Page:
Cool shit, right?

I’ve been using this when I talk about money with people that I love and I notice that the “chatter” she talks about comes out as worry in my head. They don’t understand! They’re going to make a mistake! They’re going to be sad! I need to fix it! Learning how to listen hasn’t just helped my relationship with Andrew, it has also freed me. I am not responsible for the financial decisions other people make. I am not the thing standing between them and financial ruin. I’m just their friend / daughter / sister / partner and when I truly listen, I can be that for them. And truly see them.

And one last quote to from Brenda Uehland to inspire you on your financial listening journey:

When we are listened to, it creates us, makes us unfold and expand. Ideas actually begin to grow within us and come to life…When we listen to people there is an alternating current that recharges us so we never get tired of each other. We are constantly being re-created…

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  • I really like this post.

    I’m reminded of this therapy/communication approach which I think is called “mirroring”. It goes basically like this:
    Person A: “I think we’re spending too much money.”
    Person B: “I hear you saying that you think we’re spending too much money.”
    Person A: “I hate it when you buy things without us talking it over first.”
    Person B: “I hear you saying that you hate it when I buy things without us talking it over first.”
    [And so on…]

    I should disclose that I learned about mirroring from an episode of the HBO drama In Treatment, but I’m pretty sure it’s a real thing, and it seems pretty powerful (at least it was in the episode). It’s essentially one person fully listening to the other person, and voicing their listening, as opposed to using their headspace to figure out what to say next. (And it doesn’t have to be about money, obviously.)

    PS: In Treatment is SO GOOD.
    Sarah Noelle recently posted…Updates Galore!My Profile

  • ohhhh this is some goooood stuff! i actually spent a lot of money in school learning ‘attending skills’ in social work and how to ‘actively listen’ and yet i still struggle with it from time to time because #emotions. thanks for sharing this and i’m glad you are able to see ways to make it better for the both of you!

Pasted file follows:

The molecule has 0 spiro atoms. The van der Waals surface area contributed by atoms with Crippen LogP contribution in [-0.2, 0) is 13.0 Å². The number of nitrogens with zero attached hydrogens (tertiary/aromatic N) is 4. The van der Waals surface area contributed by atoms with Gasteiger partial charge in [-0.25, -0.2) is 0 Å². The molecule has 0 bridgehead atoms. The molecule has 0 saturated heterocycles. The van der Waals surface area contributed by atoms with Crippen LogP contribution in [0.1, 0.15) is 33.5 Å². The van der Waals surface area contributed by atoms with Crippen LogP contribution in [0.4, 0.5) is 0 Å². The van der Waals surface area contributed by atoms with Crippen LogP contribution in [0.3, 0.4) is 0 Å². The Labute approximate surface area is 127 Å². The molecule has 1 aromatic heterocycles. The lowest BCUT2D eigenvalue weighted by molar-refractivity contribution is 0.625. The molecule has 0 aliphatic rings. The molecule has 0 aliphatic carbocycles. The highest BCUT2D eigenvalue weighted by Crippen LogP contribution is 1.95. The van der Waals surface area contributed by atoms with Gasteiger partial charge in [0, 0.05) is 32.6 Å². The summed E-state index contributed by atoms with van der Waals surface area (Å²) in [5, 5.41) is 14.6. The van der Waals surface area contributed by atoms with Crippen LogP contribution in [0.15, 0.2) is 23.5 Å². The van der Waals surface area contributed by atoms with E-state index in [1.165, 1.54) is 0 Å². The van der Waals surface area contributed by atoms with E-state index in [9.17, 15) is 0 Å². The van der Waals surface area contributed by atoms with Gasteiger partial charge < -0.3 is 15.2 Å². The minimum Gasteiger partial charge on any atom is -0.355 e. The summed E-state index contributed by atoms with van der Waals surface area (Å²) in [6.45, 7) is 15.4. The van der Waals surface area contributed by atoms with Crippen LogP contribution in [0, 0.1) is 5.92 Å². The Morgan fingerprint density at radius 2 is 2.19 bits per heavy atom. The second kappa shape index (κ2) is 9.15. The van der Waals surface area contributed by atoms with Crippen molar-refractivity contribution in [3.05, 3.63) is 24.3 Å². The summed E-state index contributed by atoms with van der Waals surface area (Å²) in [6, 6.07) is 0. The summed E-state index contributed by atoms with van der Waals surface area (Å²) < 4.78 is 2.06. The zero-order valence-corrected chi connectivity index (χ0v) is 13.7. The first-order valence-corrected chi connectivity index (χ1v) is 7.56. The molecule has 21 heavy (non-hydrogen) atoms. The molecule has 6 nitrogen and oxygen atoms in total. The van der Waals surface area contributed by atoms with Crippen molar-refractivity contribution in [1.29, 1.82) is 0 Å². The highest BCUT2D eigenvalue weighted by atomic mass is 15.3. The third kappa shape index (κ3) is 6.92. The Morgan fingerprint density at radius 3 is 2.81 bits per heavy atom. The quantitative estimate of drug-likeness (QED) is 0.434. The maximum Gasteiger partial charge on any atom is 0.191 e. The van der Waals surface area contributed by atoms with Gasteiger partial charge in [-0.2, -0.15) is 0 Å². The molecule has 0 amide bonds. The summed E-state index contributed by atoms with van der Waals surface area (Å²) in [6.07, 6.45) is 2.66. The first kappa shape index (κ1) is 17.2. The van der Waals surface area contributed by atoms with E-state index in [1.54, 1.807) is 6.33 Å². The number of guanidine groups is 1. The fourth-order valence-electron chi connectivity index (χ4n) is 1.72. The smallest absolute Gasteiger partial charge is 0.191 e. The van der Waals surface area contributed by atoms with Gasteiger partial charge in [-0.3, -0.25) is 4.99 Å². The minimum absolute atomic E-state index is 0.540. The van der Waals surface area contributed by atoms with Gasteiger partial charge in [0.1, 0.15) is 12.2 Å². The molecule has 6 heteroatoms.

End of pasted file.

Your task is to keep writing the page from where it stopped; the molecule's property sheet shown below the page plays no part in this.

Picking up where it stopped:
• I totally had that “I am the expert, you are the student” vibe with my last boyfriend before Mr. ONL, and realizing that was how I knew that that relationship had reached its end. (Not that it always means that — I think you can change the dynamic. It was just the final clue that that relationship wasn’t right.) I think Mr ONL and I have actually managed to do well on money stuff, but we’ve had a lot of these same communication challenges like plenty of couples do. I did some couples counseling early on, though, that completely helped reframe a lot of things for us, and gave us the tools to work through tricky stuff. I hate that counseling has this bad wrap of just rearranging the deck chairs on the Titanic, because I think it can really be enormously useful in teaching partners how to listen to each other, how to be less judgy and a whole bunch of other good skills — IF you go into it with real openness to the process. I wish more people would do it!

  • I’m working on listening better to my partner and family members as I tend to be the one dominating the conversations. Lately, I’ve been trying to say “I’m sorry that happened” versus trying to respond with a solution or a fix to their problem. It’s really hard for me to suppress my urge to solve and it’s hard to measure the results. I need to try that approach recommended by the therapist. Thanks for sharing.